It seemed like a throwaway remark from John Lennon, and these days, it would almost certainly feel that way. But when the Beatles singer-guitarist’s interview with the London Evening Standard was published in March 1966, it led to a firestorm of controversy, effectively making the Fab Four Public Enemy No. 1 in many parts of the world. As any Beatles fan should know, Lennon’s offending comments had him predicting that Christianity “will go” and that he and his bandmates were “more popular than Jesus now,” as quoted by Beatles Bible.
After Lennon’s remarks pretty much went viral by 1966 standards, the Beatles were condemned by several religious groups, with one Ohio pastor even warning that he would excommunicate any member of his congregation whom he caught attending one of the Fab Four’s concerts (via Rolling Stone). Religious leaders and other individuals held record-burning sessions eagerly attended by people who were similarly upset with one of the world’s biggest rock stars insinuating that his group was bigger than Jesus. The Vatican was no exception; in a statement, Pope Paul VI kept it short and not-so-sweet, saying that “some subjects must not be dealt with profanely, even in the world of Beatniks.”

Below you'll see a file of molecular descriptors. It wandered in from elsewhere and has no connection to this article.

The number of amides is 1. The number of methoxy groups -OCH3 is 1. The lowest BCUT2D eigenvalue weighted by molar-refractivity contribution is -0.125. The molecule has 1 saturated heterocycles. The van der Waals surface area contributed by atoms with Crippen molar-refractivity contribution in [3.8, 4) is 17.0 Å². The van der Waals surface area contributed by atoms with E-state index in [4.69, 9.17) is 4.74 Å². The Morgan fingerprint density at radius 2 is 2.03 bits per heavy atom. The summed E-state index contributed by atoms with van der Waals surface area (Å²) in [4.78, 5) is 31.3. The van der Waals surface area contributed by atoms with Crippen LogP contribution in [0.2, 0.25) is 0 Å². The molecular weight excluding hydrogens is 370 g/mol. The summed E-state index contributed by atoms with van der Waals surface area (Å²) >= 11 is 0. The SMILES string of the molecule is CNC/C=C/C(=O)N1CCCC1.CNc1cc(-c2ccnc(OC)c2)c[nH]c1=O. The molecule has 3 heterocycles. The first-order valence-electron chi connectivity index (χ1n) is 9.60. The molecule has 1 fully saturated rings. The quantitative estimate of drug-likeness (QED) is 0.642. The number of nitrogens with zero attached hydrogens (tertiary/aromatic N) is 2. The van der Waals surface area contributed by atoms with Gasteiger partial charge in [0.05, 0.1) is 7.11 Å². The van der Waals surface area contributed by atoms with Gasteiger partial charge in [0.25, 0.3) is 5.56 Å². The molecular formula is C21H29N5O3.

Again, it was 1966. It was slightly past the beatniks’ heyday, and their spiritual successors, the hippies, were about a year away from becoming a huge cultural presence. While the pope may have sounded a bit clueless, it was as official a condemnation as you can get from the most powerful man in the Roman Catholic Church.